In the early ’90s, when Steely Dan were on hiatus, Donald Fagen rounded up some session musician pals (including Michael McDonald and Boz Scaggs) to form the New York Rock and Roll Soul Revue. The band gave intimate performances featuring classic R&B tunes (Eddie Floyd’s “Knock on Wood,” Etta James’ “At Last”) from the American songbook. Almost two decades later, Fagen has revived the group — this time calling it Dukes of September — for a tour, which started last week and wraps up October 2nd in Las Vegas. This year’s setlist includes covers of the Grateful Dead and the Band, plus classic Motown and Stax-era tracks. Rolling Stone caught up with Fagen on a tour stop in Washington D.C. to discuss performing with Levon Helm, plans for the next Steely Dan record, and the “ludicrous” names he suggested instead of Dukes of September.
What’s taken so long to revive this band?
Everybody’s been busy with their own stuff and their own careers. It just happened that this summer, Walter [Becker] and I were taking time off [from Steely Dan] and Boz and Mike were touring together and they just kind of folded me into it.
Why did you decide to rename it the Dukes of September?
Basically, my wife Libby [Titus] and I started the New York Rock and Roll Soul Revue because it was based out of New York. I think the second national tour that we did, Boz and Mike came on that one, and with this tour, since Boz and Mike are not particularly from New York, we decided it needed a new name.
What were some of the other names you kicked around?
We were sending back and forth a lot of, you know, ludicrous names. One of the ones I was popping was the Theme from Sea Hunt: Rhythm Revue. First of all, no one would remember this TV show Sea Hunt. But I figured the target audience would maybe remember and I thought we would at least play the theme as our first song or when we walked on stage. But you need to do the whole concept — or not at all. You gotta go all the way. Boz and Mike didn’t think it was such a good idea.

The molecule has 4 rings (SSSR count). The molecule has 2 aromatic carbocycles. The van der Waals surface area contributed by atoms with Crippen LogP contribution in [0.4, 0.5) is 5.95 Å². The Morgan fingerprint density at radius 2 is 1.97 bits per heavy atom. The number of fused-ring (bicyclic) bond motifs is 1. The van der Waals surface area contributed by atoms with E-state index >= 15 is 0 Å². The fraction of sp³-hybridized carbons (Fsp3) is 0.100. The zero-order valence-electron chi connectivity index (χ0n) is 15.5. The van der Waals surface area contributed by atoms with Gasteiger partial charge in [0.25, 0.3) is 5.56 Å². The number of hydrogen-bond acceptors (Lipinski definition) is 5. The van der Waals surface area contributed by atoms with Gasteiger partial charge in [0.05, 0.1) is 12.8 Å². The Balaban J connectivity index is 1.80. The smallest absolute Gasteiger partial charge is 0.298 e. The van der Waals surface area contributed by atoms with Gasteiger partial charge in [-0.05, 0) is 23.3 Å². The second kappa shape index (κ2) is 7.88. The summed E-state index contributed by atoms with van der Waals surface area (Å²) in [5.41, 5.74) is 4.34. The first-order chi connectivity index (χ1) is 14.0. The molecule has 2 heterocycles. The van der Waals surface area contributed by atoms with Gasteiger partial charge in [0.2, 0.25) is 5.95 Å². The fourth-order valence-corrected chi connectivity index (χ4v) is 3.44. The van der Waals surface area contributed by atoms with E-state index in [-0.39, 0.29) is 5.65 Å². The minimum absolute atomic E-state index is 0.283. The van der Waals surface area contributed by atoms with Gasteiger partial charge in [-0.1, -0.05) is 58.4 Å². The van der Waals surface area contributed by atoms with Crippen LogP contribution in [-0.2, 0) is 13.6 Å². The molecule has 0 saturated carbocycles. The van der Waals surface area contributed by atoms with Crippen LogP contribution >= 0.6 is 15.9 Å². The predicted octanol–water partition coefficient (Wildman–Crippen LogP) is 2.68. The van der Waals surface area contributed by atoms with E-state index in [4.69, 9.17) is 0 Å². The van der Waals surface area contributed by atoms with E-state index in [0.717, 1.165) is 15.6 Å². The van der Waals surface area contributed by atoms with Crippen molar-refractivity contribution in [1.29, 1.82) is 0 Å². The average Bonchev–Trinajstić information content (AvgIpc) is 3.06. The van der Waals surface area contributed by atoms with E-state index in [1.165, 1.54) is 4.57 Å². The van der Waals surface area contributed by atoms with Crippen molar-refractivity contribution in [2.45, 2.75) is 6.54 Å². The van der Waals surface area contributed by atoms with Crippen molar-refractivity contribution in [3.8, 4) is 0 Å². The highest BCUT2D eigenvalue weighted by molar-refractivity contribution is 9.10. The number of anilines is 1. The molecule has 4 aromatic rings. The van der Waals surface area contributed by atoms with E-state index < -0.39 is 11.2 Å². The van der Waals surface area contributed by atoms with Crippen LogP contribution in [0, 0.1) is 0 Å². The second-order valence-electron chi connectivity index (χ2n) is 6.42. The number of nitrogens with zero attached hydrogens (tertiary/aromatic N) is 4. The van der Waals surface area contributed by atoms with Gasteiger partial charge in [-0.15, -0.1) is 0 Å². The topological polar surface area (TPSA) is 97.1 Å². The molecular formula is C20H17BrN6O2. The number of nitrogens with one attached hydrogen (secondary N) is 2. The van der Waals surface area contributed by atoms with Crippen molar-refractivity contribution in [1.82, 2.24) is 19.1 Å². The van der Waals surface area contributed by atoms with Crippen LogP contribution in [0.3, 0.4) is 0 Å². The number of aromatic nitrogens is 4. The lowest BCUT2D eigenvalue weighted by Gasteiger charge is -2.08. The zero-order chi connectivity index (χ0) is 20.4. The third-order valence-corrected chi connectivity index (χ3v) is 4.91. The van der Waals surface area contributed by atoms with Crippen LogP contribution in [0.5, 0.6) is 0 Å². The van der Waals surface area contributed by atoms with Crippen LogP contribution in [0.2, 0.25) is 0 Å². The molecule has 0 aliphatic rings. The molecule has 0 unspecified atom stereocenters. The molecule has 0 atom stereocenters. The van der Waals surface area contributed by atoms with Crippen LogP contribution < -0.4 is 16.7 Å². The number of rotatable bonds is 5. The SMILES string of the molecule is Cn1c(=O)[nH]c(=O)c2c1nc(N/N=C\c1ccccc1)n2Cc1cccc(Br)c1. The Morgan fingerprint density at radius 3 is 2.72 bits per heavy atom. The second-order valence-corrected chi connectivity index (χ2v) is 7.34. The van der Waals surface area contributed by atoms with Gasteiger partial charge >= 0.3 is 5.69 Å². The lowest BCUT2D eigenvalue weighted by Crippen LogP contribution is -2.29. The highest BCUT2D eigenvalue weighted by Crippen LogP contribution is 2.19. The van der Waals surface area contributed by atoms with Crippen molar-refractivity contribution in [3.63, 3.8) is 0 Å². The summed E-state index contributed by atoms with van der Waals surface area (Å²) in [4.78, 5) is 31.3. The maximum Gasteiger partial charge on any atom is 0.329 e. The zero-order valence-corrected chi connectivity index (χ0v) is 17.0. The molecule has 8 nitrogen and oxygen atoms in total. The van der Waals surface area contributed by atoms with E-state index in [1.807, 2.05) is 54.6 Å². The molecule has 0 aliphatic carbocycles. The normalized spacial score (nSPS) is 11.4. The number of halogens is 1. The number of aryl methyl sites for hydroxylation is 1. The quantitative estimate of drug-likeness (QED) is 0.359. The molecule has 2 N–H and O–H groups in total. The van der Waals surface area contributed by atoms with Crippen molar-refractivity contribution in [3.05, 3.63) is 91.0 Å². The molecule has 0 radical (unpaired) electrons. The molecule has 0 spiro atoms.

On the first few dates, you’ve been doing a pretty kick-ass version of the Grateful Dead’s “Shake Down Street.” Why’d you decide to cover that?
Well, I’d actually been singing that song when I was sitting with in Levon Helm at his Rambles [in Woodstock, New York] on Saturday nights.
What did you learn playing with Levon?
He’s such a great drummer — there’s not many drummers left. He has a very singular style. You know, modern drummers tend to rush. Well, that’s not the right word. They don’t lay back the way that drummers coming out of the swing era or early R&B… how they used to lay back. It’s this swingy backbeat drummers used to use. Chicago blues is the most laid-back drumming. You can read the paper while you’re waiting for the backbeat to come. Modern drumming is more pulled up, especially in the snare drum. Levon has a very eccentric style and it’s great because, while I was playing the piano, I’d be looking right at him, watching him sing and play at the same time. He’s hunched over the drums and singing and doing all those peculiar fills. I try to hang in there with him and keep the rhythm section going.